Next year, campers and visitors to Wilson State Park will have a more pleasant experience with the addition of two new bath houses. Demolition of one of the former bathrooms in the south part of the park took place last Friday, Sept. 6. The other restroom is scheduled for demotion soon. New restrooms will be built and completed by December of this year and ready for campers when the park opens in May.
The new buildings are one of the first projects at the park using Recreational Passport funds. Money for this fund is derived from the sale of the Recreation Passport which replaced the resident Motor Vehicle Permit, or window sticker, for state park entrance. The passport is required for entry to state parks, recreation areas and boating access sites.
The old bath houses were built in 1949 and 1950 and remodeled in 1972. While historic aspects of the park are appreciated, no one really enjoys a historic bathroom! The new facilities will be built on the same footprint as the old and will have four shower rooms, a family lavatory that is ADA accessible, women’s and men’s lavatories, and a utilities storage area.
The change is timely. Park supervisor Andy Saxton said the park has had its best season in 10 years. Saxton has a 20-year history with the Michigan park system and was named supervisor at Wilson State Park in June. Once the weather became summerlike there were seven consecutive weekends of full camp. He also attributes the addition of Jump Island, a water trampoline park. Operated as a concessionaire with the park system, Jump Island brought thousands of additional visitors to Wilson State Park. A portion of the use fees were given back to the park and it is hoped the water feature will operate again next year.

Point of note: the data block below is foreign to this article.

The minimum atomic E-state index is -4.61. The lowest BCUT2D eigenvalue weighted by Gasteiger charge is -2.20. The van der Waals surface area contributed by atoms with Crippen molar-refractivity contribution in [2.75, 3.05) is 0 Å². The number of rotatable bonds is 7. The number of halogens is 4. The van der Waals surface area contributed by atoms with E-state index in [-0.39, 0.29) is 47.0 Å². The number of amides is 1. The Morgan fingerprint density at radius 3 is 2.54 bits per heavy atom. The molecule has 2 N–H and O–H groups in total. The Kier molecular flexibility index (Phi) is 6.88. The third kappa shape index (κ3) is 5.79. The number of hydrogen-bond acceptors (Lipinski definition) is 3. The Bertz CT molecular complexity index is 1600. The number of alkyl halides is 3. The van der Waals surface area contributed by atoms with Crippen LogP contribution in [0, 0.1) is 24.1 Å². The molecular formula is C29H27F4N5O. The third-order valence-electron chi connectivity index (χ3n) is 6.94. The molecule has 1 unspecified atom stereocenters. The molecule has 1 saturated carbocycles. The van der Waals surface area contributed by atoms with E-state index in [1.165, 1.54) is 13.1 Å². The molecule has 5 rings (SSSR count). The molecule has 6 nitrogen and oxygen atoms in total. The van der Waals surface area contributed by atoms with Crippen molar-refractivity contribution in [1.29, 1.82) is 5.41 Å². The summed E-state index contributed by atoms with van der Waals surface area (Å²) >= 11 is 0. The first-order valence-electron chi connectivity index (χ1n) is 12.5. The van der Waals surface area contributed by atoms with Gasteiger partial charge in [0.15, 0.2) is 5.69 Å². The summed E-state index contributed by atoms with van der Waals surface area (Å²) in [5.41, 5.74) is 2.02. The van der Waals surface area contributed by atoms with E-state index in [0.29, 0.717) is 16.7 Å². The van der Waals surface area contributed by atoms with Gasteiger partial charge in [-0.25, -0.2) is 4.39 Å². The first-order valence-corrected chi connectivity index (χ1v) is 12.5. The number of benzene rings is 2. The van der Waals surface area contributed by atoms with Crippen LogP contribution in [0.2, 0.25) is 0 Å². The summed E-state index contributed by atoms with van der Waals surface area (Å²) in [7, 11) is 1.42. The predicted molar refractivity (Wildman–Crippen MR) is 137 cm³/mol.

“June was a wash but after the weather cleared 15,000 additional users were in the park in July,” said Saxton. “That’s our goal, more users in the park.”
This year the park also had a great staff of energic, local youth who join the one seasonal full-time and three full-time employees. A few new pieces of equipment and a new tractor made work a little easier this season, too. Saxton said all these factors made it a great year at the park and hopefully will bring visitors back again next year.
At one time state parks were on the chopping block when budget cuts needed to be made at the state. The funding gaps have been filled in by the Recreational Passport funds.